George Chamberlin's Money in the Morning

July 27, 2015

Geez, I take a week off and the stock market tanks! I pretty much ignored financial news last week and was a bit surprised to see a 3 percent drop in the Dow industrials and other market indexes. Seems the tension has shifted away from Greece -- tourism there is booming -- and the attention has shifted to the worsening situation in China. The problems there continued this morning with the major Chinese stock market indexes dropping an additional 8.5 percent.

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One of the few stocks moving higher on Friday was Amazon.com. The shares were up 10 percent after the company disclosed sales in Q2 were up 20 percent. Of note, Amazon.com market value jumped to $252 billion, becoming the 11th largest company in the S&P 500. Most impressive, it surpassed for the first time ever Walmart on the S&P list, which has seen its market value -- and share price -- drop in recent months to $230 billion.

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While stocks have been taking a hit so have commodity prices. I was a bit surprised to see gold had dropped below $1,100 an ounce, down 20 percent from a recent peak two months ago and well off its all-time high above $1,900 in 2011. Yet people still keep calling it the safe place to invest these days. Oil also has moved into a steep decline, falling below $48 a barrel. Crude has been hit by concerns over the economic slowdown in Asia.

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It will be hard for investors to ignore domestic conditions this week with a heavy schedule of economic news. Of course, any week anchored by a meeting of the Fed's open market committee is going to attract attention. This could be the meeting when the Fed identifies when it will begin the gradual process of raising short-term interest rates to battle phantom inflation. If the Fed does not specifically say the first hike will be in September that means it will be December at the earliest -- and more likely some time in 2016, at the earliest.

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Also on the schedule this week will be the closely watched Case/Shiller survey on home prices in the 20 largest metropolitan areas -- including San Diego -- to be released tomorrow, which also will bring the July report on consumer confidence from the Conference Board. Thursday bring the first report on the gross domestic product in Q2. It should likely show a big jump from the weather-inhibited Q1 numbers. Friday includes the closely watched employment cost index for the second quarter. Attention will be focused on the growth in wages and benefits.

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Shares of Fiat Chrysler are down about 5 percent this morning after it was announced the National Highway Traffic Safety Administration has levied a $105 million fine, the biggest in history, against the car company for failing to disclose defects that later turned into recalls. In other words, the company allowed people to drive cars with serious defects and not warning them of potentially dangerous problems. Chrysler will also be required to buy back about 500,000 Ram pickups and other vehicles that potentially could be still at risk.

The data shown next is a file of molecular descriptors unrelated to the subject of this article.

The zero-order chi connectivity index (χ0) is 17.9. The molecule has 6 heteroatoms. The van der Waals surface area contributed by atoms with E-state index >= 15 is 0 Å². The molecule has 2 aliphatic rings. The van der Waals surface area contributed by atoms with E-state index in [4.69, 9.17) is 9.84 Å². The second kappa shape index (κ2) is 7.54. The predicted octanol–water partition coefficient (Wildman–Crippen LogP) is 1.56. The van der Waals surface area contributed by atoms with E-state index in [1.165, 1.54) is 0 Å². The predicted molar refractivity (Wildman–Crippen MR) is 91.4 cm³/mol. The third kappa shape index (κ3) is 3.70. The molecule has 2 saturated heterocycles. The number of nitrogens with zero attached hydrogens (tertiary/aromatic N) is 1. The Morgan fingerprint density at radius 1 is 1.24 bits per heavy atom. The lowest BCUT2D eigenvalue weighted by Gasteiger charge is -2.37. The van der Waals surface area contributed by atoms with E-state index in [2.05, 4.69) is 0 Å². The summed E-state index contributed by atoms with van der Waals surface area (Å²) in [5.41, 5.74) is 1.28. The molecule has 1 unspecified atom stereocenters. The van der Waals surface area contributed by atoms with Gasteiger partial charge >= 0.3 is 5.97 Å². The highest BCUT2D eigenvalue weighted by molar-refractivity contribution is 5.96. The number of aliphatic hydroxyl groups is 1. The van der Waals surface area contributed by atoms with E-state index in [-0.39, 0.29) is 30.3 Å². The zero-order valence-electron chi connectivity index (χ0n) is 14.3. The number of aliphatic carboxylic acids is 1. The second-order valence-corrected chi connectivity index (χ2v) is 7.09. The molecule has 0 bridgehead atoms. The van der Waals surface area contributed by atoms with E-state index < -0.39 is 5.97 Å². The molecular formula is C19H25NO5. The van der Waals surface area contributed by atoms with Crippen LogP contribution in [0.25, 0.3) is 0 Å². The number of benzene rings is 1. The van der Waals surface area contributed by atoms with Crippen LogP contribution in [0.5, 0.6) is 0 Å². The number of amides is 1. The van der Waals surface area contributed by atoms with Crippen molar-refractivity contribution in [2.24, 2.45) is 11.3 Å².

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Just a few thoughts from my vacation last week. Like Disneyland, cruise ships are a pretty good indication of how consumers feel about the economy. If the trip I was on was any indication, consumers are firing on all cylinders. The ship Royal Caribbean ship was full to capacity, mostly with multigenerational families. People were spending like crazy.

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Our trip to the so-called Mexican Riviera -- down to coast to Cozumel and over to Belize and Honduras -- left out of Galveston, not exactly a garden spot. It is a town tied very closely to the oil industry and you could see evidence in the harbor of the impact of plunging oil prices and the slowdown in Gulf exploration and development.

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And I am not much of a fan of air travel these days. I could run off a whole bunch of things that are irksome but I will limit it to one item. I wonder if the pilots on commercial flights know that when they make announcements to the passengers during a flight it is almost impossible to understand what they are saying. In this world of technology you would think there has to be a better communication system than what is used now, which makes them sound like they are taking through an old set of walkie-talkies. I'd sure like to know whether the reason he wants us to fasten our seatbelts is because we are preparing to land or if an engine is on fire.

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Finally, it is always great to get back to San Diego.

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George Chamberlin's Money in the Morning

Geez, I take a week off and the stock market tanks! I pretty much ignored financial news last week and was a bit surprised to see a 3 percent drop in the Dow industrials and other market indexes. Seems the tension has shifted away from Greece -- tourism there is booming -- and the attention has shifted to the worsening situation in China. The problems there continued this morning with the major Chinese stock market indexes dropping an additional 8.5 percent.

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